Kashagan in the Caspian Sea, one of the largest sour gas field developments to date, required 60,000 metric tons of clad pipe material, said Matt Loffman, associate director, Rigs & Wells, in part due to widespread equipment failures in the transportation facilities.
RasGas’ Barzan project offshore/onshore Qatar, harnessing gas from the offshore North field, eventually needed 90,000 metric tons of clad pipe due to design and equipment failures, he added.
Now the design phase of ADNOC’s Hail and Ghasha sour gas project offshore Abu Dhabi is progressing toward completion, with indications that another 50,000 metric tons of clad and other CRA pipe will be necessary.
Demand for special pipe has risen steeply as a result since 2014 of these and other projects and will likely remain high over the next five years, with the oil and gas industry in investment mode. Due to concerns over clad pipe capacity limitations, and associated capacity for substrate material, demand will also likely grow for weld overlay CRA pipe, Loffman suggested.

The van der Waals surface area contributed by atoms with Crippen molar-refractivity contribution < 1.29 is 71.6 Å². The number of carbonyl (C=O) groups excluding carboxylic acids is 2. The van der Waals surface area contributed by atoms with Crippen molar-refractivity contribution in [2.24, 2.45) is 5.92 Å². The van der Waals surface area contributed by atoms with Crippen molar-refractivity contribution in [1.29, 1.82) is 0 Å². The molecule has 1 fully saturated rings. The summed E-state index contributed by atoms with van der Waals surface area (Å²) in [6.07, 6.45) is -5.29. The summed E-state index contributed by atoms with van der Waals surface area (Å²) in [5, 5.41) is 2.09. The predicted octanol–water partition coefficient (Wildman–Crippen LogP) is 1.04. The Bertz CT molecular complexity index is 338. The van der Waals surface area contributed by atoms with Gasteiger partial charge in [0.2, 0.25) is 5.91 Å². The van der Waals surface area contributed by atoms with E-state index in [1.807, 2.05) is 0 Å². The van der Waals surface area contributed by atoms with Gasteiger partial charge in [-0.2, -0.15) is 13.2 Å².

Historically weld overlay has been sparingly deployed, because of the higher lead times and issues with repair and maintenance. But project developers appear to be increasingly comfortable using this technique for lower tonnages of CRA pipe, particularly in the Middle East market where weld overlay methods are widely accepted.
The broader demand/supply imbalance is affecting pricing, material selection, and project schedules, and alternate CRA pipe manufacturing methods, including mechanically lined and solid alloy pipe, look set to feature in projects that in former times would have employed carbon or clad pipe, he concluded.